This preview shows page 1. Sign up to view the full content.
Unformatted text preview: 1 106 ] With these definitions in mind, one may now examine in a little more detail the flow at high speeds. Up to now, the airplane was considered to be in motion at subsonic speeds. Drag was composed of three main components- skin-friction drag, pressure drag, and induced drag (or drag due to lift). At transonic and supersonic speeds there is a substantial increase in the total drag of the airplane due to fundamental changes in the pressure distribution. This drag increase encountered at these high speeds is called wave drag. The drag of the airplane wing, or for that matter, any part of the airplane, rises sharply and large increases in thrust are necessary to obtain further increases in speed. This wave drag is due to the unstable formation of shock waves which transforms a considerable part of the available propulsive energy into heat, and to the induced separation of the flow from...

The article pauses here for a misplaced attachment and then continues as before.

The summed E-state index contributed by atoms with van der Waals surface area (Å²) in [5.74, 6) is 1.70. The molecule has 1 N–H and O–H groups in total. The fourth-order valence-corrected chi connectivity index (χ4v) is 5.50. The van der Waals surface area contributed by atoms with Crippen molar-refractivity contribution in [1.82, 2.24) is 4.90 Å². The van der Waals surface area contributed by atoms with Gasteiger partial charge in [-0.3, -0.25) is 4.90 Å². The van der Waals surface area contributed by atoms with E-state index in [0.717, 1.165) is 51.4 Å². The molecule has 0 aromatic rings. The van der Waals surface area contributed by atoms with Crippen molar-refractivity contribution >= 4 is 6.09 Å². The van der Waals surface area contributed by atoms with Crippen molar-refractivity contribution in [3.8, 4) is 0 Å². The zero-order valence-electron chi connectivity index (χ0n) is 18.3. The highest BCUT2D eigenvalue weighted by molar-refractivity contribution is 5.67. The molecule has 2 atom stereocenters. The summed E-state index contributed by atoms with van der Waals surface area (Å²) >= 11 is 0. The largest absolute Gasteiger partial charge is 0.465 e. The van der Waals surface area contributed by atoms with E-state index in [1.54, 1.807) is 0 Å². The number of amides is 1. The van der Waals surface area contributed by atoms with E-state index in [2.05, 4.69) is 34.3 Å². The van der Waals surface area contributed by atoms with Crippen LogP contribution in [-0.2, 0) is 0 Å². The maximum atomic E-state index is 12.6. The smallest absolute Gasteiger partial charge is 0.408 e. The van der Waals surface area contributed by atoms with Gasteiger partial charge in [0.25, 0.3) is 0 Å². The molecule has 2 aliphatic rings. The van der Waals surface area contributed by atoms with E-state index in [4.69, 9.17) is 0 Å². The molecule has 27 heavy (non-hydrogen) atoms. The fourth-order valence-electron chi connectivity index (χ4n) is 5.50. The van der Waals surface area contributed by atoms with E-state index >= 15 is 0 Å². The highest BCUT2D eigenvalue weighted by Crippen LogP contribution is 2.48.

View Full Document
This note was uploaded on 04/22/2008 for the course AERODYNAMI 201 taught by Professor Oleis during the Spring '08 term at Delta State.
- Spring '08